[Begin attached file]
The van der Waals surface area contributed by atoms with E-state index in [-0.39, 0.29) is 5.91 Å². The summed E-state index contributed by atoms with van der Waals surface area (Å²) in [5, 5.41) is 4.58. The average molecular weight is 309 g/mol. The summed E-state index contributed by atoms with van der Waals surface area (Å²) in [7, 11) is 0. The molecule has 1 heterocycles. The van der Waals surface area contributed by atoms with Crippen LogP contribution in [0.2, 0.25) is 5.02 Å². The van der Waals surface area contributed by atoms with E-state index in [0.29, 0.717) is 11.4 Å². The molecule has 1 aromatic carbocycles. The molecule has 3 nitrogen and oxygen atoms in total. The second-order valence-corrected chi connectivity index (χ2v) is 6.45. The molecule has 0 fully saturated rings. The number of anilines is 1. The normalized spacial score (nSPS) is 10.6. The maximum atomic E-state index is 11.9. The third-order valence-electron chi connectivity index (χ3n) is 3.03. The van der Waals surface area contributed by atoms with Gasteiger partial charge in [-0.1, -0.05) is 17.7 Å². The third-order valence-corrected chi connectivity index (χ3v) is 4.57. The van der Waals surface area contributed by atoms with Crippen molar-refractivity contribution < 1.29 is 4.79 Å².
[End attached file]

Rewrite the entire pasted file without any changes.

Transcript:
The van der Waals surface area contributed by atoms with E-state index in [-0.39, 0.29) is 5.91 Å². The summed E-state index contributed by atoms with van der Waals surface area (Å²) in [5, 5.41) is 4.58. The average molecular weight is 309 g/mol. The summed E-state index contributed by atoms with van der Waals surface area (Å²) in [7, 11) is 0. The molecule has 1 heterocycles. The van der Waals surface area contributed by atoms with Crippen LogP contribution in [0.2, 0.25) is 5.02 Å². The van der Waals surface area contributed by atoms with E-state index in [0.29, 0.717) is 11.4 Å². The molecule has 1 aromatic carbocycles. The molecule has 3 nitrogen and oxygen atoms in total. The second-order valence-corrected chi connectivity index (χ2v) is 6.45. The molecule has 0 fully saturated rings. The number of anilines is 1. The normalized spacial score (nSPS) is 10.6. The maximum atomic E-state index is 11.9. The third-order valence-electron chi connectivity index (χ3n) is 3.03. The van der Waals surface area contributed by atoms with Gasteiger partial charge in [-0.1, -0.05) is 17.7 Å². The third-order valence-corrected chi connectivity index (χ3v) is 4.57. The van der Waals surface area contributed by atoms with Crippen molar-refractivity contribution < 1.29 is 4.79 Å².